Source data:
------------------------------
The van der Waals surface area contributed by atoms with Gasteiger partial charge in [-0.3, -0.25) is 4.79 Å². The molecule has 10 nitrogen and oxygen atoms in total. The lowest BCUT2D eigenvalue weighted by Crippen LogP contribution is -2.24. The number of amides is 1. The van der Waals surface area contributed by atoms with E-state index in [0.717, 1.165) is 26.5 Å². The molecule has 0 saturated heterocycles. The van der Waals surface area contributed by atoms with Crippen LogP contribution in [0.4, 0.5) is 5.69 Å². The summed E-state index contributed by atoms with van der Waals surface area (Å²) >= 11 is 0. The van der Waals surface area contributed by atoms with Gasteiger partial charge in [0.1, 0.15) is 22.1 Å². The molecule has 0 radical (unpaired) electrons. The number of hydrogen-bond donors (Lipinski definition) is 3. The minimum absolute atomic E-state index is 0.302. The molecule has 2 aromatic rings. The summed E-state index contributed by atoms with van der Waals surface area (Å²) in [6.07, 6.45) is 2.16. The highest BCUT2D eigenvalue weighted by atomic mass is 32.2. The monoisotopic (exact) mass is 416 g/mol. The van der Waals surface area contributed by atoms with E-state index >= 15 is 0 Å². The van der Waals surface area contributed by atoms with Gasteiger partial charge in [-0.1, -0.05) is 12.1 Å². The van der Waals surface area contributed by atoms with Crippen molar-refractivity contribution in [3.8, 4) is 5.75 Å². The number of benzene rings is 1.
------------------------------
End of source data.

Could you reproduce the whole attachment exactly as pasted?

The van der Waals surface area contributed by atoms with Gasteiger partial charge in [-0.3, -0.25) is 4.79 Å². The molecule has 10 nitrogen and oxygen atoms in total. The lowest BCUT2D eigenvalue weighted by Crippen LogP contribution is -2.24. The number of amides is 1. The van der Waals surface area contributed by atoms with E-state index in [0.717, 1.165) is 26.5 Å². The molecule has 0 saturated heterocycles. The van der Waals surface area contributed by atoms with Crippen LogP contribution in [0.4, 0.5) is 5.69 Å². The summed E-state index contributed by atoms with van der Waals surface area (Å²) >= 11 is 0. The van der Waals surface area contributed by atoms with Gasteiger partial charge in [0.1, 0.15) is 22.1 Å². The molecule has 0 radical (unpaired) electrons. The number of hydrogen-bond donors (Lipinski definition) is 3. The minimum absolute atomic E-state index is 0.302. The molecule has 2 aromatic rings. The summed E-state index contributed by atoms with van der Waals surface area (Å²) in [6.07, 6.45) is 2.16. The highest BCUT2D eigenvalue weighted by atomic mass is 32.2. The monoisotopic (exact) mass is 416 g/mol. The van der Waals surface area contributed by atoms with E-state index >= 15 is 0 Å². The van der Waals surface area contributed by atoms with Gasteiger partial charge in [-0.1, -0.05) is 12.1 Å². The van der Waals surface area contributed by atoms with Crippen molar-refractivity contribution in [3.8, 4) is 5.75 Å². The number of benzene rings is 1.